Shakespearean Forms from Sonnet to Tragedy ENGLIT4108
- Academic Session: 2021-22
- School: School of Critical Studies
- Credits: 20
- Level: Level 4 (SCQF level 10)
- Typically Offered: Either Semester 1 or Semester 2
- Available to Visiting Students: Yes
- Available to Erasmus Students: Yes
As well as a range of familiar and less familiar works by Shakespeare, this course covers comparative works of drama, poetry, and prose from before, during, and after Shakespeare's time, from literatures both English and foreign. It invites you to relate these to the Shakespeare works as examples of literary forms and genres such as tragedy, pastoral, history play, sonnet, and to consider the importance of form and genre in literature.
1 x 1hr lecture per week over nine weeks, 1 x 90min seminar per week over seven weeks, as scheduled on MyCampus.
1 x 1hr library visit TBA.
This is one of the Honours options in English Literature and may not run every year. The options that are running this session are available on MyCampus.
ENGLIT4055 Shakespearean Forms
Essay (2000 words): 35%
Essay (3000 words): 50%
Seminar presentation of 5 minutes: 10%
Seminar contribution: 5%
Main Assessment In: April/May
Are reassessment opportunities available for all summative assessments? Not applicable for Honours courses
Reassessments are normally available for all courses, except those which contribute to the Honours classification. For non-Honours courses, students are offered reassessment in all or any of the components of assessment if the satisfactory (threshold) grade for the overall course is not achieved at the first attempt. This is normally grade D3 for undergraduate students and grade C3 for postgraduate students. Exceptionally it may not be possible to offer reassessment of some coursework items, in which case the mark achieved at the first attempt will be counted towards the final course grade. Any such exceptions for this course are described below.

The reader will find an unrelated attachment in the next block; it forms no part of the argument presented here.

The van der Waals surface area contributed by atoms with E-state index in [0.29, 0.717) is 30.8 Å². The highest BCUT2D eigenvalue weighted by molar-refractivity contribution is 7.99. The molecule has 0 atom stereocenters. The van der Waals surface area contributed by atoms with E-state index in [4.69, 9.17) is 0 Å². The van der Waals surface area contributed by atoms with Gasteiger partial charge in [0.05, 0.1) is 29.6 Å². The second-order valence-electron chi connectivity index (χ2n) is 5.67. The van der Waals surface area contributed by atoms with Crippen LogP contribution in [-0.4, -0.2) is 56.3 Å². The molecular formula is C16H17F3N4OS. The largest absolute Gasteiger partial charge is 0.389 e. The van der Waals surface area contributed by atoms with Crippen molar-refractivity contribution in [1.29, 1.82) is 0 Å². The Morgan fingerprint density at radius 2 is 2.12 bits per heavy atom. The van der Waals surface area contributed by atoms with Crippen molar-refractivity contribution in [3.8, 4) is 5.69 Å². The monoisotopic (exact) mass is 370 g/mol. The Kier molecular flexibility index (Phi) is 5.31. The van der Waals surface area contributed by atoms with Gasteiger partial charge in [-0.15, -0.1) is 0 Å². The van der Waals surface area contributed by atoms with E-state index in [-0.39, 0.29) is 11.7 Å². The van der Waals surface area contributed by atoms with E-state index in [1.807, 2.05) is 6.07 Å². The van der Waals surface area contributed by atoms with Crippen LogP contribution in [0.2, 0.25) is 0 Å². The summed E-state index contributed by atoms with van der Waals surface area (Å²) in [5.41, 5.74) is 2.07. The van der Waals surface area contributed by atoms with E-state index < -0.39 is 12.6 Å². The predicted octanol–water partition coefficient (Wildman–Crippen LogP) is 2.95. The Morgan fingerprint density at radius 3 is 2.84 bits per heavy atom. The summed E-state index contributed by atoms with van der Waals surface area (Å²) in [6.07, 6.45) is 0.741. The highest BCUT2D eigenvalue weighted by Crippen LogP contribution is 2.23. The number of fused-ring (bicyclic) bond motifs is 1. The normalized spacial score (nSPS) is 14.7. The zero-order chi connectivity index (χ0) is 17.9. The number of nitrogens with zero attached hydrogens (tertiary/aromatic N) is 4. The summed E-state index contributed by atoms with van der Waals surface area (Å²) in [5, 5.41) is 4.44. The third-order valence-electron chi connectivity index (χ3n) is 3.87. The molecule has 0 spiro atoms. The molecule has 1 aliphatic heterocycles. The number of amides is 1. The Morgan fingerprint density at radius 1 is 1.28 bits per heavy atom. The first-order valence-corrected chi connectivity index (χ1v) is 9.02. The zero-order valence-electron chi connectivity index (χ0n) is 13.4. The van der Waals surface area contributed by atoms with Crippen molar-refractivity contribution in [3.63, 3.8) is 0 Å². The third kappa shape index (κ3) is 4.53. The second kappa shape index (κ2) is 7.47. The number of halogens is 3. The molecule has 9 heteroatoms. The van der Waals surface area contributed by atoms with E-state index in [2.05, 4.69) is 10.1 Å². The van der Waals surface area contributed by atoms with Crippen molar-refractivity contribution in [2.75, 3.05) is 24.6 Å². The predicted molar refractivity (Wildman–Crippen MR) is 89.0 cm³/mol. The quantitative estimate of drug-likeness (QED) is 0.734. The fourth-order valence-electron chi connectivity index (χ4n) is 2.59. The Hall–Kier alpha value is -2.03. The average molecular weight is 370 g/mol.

This course will provide the opportunity to:
■ extend knowledge of the work of Shakespeare
■ place Shakespeare's work in a comparative context by reading it against texts of various eras having similar forms
■ reflect on the importance of form and genre in works of literature at large.
Intended Learning Outcomes of Course
By the end of this course students will be able to:
■ write in a critically engaged and historically informed way on literary forms and genres used by Shakespeare and other writers
■ track the development of literary forms and genres across periods
■ draw on a wide range of sources, including archival and digital, in oral and written assignments
■ communicate responses to the material studied on the course both orally and in written form through coherent and sustained argument.
■ demonstrate resilience and time management through effectively planning, undertaking and submitting coursework.
■ deal with change and new challenges by applying their disciplinary skills and knowledge to previously unfamiliar research areas and questions.
Minimum Requirement for Award of Credits
Students must submit at least 75% by weight of the components (including examinations) of the course's summative assessment.